Motivation refers to the initiation and maintenance of corporal and psychic activities. Motivations are commonly separated into two types. Drives describe acts of motivation like thirst or hunger that have primarily biological purposes, while motives are fueled primarily by social and psychological mechanisms.
Drive Reduction Theory
Drive reduction theory is based on the principle that organisms are born with certain psychological needs, and that a negative state of tension is created when these needs are not satisfied. When a need is satisfied, the drive to satisfy that need is reduced and the organism returns to homeostasis. In this way, a drive can be thought of as an “excitatory state produced by a homeostatic disturbance.” It is an instinctual need that has the power to motivate behavior. According to the theory, drive tends to increase over time and operates on a feedback control system, much like a thermostat.
Drive reduction theory was developed by Clark Hull in 1943 (Figure 1) and was the first theory of motivation. According to Hull, drive reduction is a major aspect of learning. Primary drives are innate biological needs (e.g. thirst, hunger, and sex), whereas secondary drives are learned by conditioning (e.g. the desire for wealth). Individuals faced with more than one need at the same time are said to endure multiple drives. Research has shown that this condition has an impact on learning capacity. In psychological vernacular, “generalized (multiple) reinforcers have greater potential for learning than a simple (single) conditioned reinforcer.”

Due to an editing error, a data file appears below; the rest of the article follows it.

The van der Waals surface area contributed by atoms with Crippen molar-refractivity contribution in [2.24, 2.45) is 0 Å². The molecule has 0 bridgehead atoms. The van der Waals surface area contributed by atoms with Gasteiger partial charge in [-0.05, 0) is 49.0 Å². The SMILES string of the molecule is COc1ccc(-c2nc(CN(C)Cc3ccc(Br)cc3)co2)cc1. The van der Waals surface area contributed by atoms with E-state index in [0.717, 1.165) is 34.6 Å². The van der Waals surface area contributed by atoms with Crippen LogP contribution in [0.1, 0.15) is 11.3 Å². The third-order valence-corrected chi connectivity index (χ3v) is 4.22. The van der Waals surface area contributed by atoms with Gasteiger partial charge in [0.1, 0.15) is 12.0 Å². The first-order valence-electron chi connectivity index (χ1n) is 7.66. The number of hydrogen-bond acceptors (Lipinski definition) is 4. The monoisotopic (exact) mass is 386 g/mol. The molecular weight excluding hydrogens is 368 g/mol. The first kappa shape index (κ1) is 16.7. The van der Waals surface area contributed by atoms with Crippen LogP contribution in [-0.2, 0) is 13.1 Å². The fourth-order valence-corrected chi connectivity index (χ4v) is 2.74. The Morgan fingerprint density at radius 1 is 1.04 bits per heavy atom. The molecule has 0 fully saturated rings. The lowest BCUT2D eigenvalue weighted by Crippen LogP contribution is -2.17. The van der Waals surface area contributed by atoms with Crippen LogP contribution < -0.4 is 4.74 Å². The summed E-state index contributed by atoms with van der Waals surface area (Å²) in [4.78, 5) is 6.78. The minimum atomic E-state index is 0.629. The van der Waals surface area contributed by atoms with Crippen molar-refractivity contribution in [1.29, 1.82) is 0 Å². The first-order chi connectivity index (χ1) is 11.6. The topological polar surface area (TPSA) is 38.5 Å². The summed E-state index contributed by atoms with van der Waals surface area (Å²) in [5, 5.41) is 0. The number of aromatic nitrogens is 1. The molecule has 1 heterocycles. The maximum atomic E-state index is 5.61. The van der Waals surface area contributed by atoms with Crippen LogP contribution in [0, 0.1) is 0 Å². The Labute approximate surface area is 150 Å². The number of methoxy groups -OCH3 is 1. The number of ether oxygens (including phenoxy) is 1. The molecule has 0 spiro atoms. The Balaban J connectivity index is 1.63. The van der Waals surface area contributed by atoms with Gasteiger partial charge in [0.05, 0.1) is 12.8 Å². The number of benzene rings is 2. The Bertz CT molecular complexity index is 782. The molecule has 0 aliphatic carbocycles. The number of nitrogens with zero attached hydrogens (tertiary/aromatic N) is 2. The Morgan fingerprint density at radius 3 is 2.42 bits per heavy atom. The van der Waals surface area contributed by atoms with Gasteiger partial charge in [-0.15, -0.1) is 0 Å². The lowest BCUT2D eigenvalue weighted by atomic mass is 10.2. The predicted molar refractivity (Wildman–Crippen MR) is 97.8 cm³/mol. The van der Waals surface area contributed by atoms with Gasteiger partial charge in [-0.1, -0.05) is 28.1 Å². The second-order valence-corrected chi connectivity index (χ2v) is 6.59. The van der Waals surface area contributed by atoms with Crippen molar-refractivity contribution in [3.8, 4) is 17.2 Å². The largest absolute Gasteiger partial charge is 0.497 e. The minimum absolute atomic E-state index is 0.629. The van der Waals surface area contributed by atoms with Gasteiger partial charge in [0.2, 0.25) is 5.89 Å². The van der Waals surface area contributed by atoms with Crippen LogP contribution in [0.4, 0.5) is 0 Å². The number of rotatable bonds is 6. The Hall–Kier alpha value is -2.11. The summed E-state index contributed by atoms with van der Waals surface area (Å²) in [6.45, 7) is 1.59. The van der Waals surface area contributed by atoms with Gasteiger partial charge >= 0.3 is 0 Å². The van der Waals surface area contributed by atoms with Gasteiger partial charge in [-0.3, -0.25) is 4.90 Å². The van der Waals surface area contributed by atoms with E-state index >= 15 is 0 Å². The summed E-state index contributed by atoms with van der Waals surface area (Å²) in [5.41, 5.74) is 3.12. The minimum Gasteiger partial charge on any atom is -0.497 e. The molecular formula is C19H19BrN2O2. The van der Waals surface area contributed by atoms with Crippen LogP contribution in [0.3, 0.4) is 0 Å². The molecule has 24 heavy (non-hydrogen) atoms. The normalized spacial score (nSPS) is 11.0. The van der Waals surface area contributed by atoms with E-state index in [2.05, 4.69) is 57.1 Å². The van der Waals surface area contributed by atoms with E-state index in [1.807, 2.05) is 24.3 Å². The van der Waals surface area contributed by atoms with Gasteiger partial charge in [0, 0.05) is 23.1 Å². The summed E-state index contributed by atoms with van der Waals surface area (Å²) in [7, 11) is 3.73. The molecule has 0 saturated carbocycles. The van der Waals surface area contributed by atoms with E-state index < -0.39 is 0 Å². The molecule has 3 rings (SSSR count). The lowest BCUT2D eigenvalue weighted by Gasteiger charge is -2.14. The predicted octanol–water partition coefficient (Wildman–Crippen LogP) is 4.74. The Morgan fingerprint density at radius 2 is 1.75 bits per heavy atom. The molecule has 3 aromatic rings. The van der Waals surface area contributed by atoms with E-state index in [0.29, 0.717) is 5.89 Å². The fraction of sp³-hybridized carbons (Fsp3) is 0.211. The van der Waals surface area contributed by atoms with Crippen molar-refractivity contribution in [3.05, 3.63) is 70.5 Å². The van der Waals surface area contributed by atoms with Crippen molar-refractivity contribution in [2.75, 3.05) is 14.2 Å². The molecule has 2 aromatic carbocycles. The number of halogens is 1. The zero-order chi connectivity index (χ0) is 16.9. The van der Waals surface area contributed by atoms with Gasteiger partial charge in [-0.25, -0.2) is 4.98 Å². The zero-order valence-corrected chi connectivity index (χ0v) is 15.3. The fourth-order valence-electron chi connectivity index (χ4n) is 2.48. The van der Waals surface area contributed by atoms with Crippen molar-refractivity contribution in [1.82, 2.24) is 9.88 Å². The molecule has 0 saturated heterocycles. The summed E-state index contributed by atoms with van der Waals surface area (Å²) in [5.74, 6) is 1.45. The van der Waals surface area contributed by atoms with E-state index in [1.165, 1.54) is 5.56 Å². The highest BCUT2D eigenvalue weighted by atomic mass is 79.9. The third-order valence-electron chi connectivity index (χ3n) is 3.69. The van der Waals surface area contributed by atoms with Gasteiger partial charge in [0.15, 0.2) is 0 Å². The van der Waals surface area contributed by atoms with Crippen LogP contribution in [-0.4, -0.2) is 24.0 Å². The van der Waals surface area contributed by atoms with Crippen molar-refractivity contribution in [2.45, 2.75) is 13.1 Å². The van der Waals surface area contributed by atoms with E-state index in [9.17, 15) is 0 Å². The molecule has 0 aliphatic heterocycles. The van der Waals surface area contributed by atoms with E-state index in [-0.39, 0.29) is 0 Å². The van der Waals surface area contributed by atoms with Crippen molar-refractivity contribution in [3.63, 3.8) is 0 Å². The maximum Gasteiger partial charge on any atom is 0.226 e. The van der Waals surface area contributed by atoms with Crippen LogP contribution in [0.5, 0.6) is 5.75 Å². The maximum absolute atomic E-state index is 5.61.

Critiques of Drive Reduction Theory
There are several problems that leave the validity of drive reduction theory open for debate. The first problem is that it does not explain how secondary reinforcers reduce drive. For example, money does not itself satisfy any biological or psychological need, but it reduces such other drives on a regular basis simply by the receipt of a pay check. Secondly, drive reduction theory has trouble explaining why humans and other animals voluntarily increase tension by exploring their environments, even when they are not hungry or thirsty. There are also complications to drive reduction theory caused by so-called “pleasure-seeking” behaviors, which seem to be contradictory to the theory’s precepts. Why would an individual actively seek out more stimulation if it is already in a state of relaxation and fulfillment? Proponents of drive theory would argue that one is never in a state of complete fulfillment, and thus, there are always drives that need to be satisfied. Drives are thought to underlie all behavior in that behaviors are only conditioned, or learned, if the reinforcement satisfies a drive.